Suppose I have a positively charged conductor with a cavity. There's a positive charge inside the cavity and the system has reached electrostatic equilibrium. Then there's negative charge surrounding the cavity and positive charge on the surface of my conductor. If I apply gauss law to the interior of the conductor I conclude that the electric field is zero at every point of my gaussian surface, and if it weren't so, then charged particles would be accelerating or whatever.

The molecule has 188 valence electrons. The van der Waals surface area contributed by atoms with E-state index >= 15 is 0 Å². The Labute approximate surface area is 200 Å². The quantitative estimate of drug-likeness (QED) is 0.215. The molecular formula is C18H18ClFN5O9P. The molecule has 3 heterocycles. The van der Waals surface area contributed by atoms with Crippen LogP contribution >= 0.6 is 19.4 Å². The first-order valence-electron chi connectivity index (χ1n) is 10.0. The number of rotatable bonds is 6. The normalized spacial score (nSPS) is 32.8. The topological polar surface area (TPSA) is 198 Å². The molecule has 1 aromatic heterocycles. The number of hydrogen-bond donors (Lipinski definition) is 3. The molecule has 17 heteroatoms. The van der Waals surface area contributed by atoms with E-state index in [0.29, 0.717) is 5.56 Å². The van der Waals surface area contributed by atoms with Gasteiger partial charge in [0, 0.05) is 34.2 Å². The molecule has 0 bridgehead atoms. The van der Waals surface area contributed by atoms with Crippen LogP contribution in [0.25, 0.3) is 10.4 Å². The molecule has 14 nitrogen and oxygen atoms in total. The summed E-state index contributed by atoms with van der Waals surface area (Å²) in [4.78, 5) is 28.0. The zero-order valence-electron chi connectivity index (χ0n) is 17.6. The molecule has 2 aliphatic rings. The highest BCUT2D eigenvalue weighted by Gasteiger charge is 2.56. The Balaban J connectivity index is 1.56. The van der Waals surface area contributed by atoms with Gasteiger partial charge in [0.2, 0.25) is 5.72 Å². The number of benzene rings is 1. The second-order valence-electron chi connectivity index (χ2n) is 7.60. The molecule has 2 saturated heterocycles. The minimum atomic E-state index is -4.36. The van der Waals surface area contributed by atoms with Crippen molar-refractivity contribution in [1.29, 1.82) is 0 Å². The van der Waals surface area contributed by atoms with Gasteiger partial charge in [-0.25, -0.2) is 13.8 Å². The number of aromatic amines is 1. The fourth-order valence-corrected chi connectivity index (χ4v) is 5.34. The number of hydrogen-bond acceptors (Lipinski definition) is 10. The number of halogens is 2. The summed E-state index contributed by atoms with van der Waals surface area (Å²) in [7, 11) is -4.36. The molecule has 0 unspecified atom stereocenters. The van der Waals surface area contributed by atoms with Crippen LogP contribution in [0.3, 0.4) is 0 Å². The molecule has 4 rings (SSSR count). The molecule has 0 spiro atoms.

But my question is: why don't the atoms in the interior affect the electric field? I mean, even if the atoms are neutral (consider now a non-conducting material) they have charges inside that should somehow alter the electric field in the neighborhood.
What's going on?